|Prado Dam Patriotic Mural near Corona Set to Start Restoration
The control of the Prado Dam located off of the 91 Freeway, (with its Bicentennial Freedom Mural on the dam’s spillway the size of six Mt. Rushmore monuments, at 120 feet tall and 664 feet long, with a 40-degree slope) is a complicated matter: the U.S. Army Corps of Engineers controls the Prado Dam, a water-control spillway that has never been used since it was built in the pre-WWII 1941; the water rights are controlled by the City of Riverside; the vegetation and landscape around-along-surrounding the dam is overseen by the City of Corona. 5 communities totaling 7 million people (Orange County and Inland Empire) feel emotionally connected with it as “theirs” (and their politicians have all had something to say about this political fight to save the mural or sand blast it as the Army Corp of Engineers has wanted to do.
But, as you might guess, the government’s technical arguments for sand blasting the mural are not logical, don’t make sense. The artist’s rights legislation, V.A.R.A. has been tossed around but the prevailing weighty matter is whether it was a good political move and was the population in the area in favor of saving or sand blasting. The public opinion has been in overwhelming to save it.
Visible to almost a 1/3 of a million drivers a day traveling east on the 91 Freeway, today’s faded liberty bell and 13 stars representing the 13 colonies tagged with graffiti, still evokes a patriotic response from people. The red- white-and-blue-mural painted by Corona High School students to mark the nation’s bicentennial in 1976 has as its slogan, “200 Years of Freedom.”
Kammeyer, one of the mural’s original designers and artists, tells the story of speaking with then, US President Gerald Ford, and said that it should be preserved, according to the Friends of Prado Dam Mural’s website. “It’s the largest patriotic mural in America, and one of the most beloved,” said landscape architect
Kammeyer and the Mural Conservancy of Los Angeles sued the Army Corp of Engineers in May 2015 seeking to stop their plans to sand blast off the graffiti and the mural. Soon after, as crews were ready to begin removing the faded mural, a federal judge issued an injunction temporarily blocking the Corps from altering or destroying the mural. The mural did not qualify for preservation as a national landmark, officials said in 2019. In April, U.S. District Judge Jesus G. Bernal dismissed the lawsuit and lifted the federal injunction. Though supporters of restoring the mural were initially alarmed, the organizers have since worked with Army Corps officials and with the expertise and help of Fine Art Conservation Laboratories and Scott M. Haskins to arrange for the mural to be fully restored, with work to begin later this year. Corps spokesperson Dena O’Dell said in April that the judge’s ruling means the federal agency “can proceed with removing and abating the lead-based paint on the Prado Dam mural.” Riverside County spokesperson Brooke Federico said that the county’s flood control district is “committed to working with federal and local partners to get the mural restored.”Federal and county leaders met with mural advocates to sign an agreement and to discuss a plan and timeline to begin the restoration. Earlier this year, Rep. Ken Calvert, R-Corona, secured $2.5 million to be used by the Army Corps of Engineers to remove paint and graffiti and begin the restoration, with aid from the Riverside County Flood Control and Water Conservation District, Orange County Water District and the Friends of the Prado Dam Mural.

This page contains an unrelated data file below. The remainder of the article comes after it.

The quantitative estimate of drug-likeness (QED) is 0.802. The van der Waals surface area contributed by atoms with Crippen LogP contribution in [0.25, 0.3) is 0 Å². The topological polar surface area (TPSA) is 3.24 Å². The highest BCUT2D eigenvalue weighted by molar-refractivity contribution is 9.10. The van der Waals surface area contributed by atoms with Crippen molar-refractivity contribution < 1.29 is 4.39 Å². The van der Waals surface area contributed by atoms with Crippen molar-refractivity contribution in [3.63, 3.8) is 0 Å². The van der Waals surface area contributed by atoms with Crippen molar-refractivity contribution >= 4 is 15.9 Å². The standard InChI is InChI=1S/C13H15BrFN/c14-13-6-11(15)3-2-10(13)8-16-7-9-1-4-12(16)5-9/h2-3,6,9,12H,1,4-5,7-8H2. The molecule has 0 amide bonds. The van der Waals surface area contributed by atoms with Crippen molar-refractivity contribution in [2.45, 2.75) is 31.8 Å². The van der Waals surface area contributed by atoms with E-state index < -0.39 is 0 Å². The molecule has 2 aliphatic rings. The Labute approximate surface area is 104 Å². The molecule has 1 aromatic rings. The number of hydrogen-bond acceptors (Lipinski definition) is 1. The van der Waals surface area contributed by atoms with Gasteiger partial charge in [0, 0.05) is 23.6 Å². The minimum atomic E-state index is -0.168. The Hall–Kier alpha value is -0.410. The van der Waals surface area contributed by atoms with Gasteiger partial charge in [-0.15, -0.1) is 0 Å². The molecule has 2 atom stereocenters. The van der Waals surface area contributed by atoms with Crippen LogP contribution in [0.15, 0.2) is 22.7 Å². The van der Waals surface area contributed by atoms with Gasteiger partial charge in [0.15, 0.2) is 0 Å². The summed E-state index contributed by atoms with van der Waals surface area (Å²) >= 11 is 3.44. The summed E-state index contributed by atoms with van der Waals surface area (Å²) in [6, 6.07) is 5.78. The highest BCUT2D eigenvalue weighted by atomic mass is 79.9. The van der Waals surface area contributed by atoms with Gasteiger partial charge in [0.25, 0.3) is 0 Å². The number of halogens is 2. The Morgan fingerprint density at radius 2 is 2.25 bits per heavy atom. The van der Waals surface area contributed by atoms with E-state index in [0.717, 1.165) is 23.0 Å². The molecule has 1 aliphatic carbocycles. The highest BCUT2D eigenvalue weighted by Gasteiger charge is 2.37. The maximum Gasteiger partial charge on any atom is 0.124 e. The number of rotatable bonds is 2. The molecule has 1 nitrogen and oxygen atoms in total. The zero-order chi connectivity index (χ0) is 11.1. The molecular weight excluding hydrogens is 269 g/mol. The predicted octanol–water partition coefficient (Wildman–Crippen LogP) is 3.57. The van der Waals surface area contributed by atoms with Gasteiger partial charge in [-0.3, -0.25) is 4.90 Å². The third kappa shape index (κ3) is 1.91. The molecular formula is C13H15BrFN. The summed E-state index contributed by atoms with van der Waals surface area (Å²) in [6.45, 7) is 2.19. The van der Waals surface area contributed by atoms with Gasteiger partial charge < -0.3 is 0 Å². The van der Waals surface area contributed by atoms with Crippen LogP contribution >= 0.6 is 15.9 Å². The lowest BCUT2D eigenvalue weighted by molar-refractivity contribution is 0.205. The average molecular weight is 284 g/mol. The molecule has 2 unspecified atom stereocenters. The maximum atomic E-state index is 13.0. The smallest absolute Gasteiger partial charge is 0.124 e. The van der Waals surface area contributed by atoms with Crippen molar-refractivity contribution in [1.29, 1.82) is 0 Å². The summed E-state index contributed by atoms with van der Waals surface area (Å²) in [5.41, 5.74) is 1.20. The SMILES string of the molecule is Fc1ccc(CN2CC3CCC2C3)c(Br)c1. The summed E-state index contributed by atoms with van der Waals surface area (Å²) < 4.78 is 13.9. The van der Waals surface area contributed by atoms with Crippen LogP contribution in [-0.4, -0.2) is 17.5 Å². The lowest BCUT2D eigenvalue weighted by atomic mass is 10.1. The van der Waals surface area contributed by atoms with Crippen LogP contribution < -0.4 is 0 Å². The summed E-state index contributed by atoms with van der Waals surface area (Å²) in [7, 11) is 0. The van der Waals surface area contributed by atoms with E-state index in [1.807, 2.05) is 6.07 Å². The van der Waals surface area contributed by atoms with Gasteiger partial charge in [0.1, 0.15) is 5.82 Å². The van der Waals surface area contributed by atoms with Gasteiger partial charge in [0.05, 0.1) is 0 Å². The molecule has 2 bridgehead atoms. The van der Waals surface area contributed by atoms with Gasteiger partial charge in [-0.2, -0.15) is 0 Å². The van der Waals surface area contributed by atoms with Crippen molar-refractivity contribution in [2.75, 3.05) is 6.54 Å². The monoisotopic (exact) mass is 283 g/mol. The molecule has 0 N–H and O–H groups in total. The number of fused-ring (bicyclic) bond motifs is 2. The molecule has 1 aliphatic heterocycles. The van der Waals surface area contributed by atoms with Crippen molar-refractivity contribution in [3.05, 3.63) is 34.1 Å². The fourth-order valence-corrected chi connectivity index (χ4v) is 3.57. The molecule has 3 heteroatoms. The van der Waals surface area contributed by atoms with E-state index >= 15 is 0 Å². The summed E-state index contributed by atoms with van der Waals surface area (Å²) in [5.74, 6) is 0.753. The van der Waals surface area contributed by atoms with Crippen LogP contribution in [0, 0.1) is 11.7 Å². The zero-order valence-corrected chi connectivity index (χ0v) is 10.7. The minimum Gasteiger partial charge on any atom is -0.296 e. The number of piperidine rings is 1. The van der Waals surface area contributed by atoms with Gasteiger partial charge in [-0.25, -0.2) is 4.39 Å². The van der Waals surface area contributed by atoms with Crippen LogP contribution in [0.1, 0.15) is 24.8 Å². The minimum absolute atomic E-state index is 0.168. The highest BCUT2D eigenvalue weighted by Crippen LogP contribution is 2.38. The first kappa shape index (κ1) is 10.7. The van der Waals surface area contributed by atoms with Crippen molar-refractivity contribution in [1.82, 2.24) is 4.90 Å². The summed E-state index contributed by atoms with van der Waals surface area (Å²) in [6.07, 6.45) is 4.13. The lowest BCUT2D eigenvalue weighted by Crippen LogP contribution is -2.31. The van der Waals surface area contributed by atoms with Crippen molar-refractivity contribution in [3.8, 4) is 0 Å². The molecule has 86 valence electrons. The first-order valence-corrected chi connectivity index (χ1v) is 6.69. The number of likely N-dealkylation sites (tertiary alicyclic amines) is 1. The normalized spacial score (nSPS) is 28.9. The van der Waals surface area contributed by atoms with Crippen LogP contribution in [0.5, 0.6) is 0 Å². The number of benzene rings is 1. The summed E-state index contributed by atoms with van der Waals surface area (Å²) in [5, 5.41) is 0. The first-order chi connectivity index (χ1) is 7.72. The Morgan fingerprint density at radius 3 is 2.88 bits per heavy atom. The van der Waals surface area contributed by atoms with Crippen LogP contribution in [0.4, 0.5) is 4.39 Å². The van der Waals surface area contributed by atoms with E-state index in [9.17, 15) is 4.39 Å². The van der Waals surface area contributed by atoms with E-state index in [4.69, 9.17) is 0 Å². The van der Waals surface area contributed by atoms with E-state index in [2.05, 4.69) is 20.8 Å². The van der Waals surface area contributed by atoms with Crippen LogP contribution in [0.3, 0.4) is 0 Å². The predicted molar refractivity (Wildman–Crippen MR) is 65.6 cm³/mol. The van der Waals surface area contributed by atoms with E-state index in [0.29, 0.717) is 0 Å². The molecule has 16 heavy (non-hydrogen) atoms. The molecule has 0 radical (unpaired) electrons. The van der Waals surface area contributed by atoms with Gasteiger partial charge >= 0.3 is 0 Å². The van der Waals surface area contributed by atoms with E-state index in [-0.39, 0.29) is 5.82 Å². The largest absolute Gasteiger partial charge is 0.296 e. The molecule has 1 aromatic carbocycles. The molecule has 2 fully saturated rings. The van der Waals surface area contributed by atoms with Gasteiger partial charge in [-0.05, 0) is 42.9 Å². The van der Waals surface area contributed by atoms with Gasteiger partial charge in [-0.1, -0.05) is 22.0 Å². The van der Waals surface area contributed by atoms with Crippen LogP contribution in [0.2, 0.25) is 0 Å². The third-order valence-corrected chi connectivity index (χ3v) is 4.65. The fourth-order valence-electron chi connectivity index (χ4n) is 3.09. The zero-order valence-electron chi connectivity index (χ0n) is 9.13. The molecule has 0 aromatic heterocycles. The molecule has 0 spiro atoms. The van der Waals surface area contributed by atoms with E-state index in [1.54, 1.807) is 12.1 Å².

On a Tuesday, Aug. 30, statement, Calvert — who once called the mural “more graffiti than mural” and a “bad image” — expressed his support. He called it “as a source of pride for Corona residents and everyone in our region.” “The desire to restore the mural to its original condition is something that unites people across the political spectrum, and I’m thrilled that I’ve been able to contribute along with the other stakeholders to make that restoration a reality,” Calvert saidKammeyer said he fought “tenaciously,” rounding up thousands of letters in support of keeping the mural. For me, (this) represents 20-plus years of struggle, of making that promise to our president. It reminds people of that moment in time.” Kammeyer said. The goal is to have the mural “completely restored, hopefully, by July 4 of 2023.” Peter Usle, from the Friends of the Prado Dam Mural which is leading fundraising efforts — said five city councils — Corona, Eastvale, Norco, Chino and Chino Hills — signed resolutions “in support of returning the mural to its former glory.” “Not only does it express the ideals of our nation, it’s also been accepted as public art, and unlike other monuments of its kind, no one’s face is on it. So when viewing it, it touches you directly,” Usle said. This beloved mural, like the 1976 Bicentennial itself, brings people together with the spirit of patriotism and like you can readily hear said from those who work and live in the area, I know I’m home when I see it.
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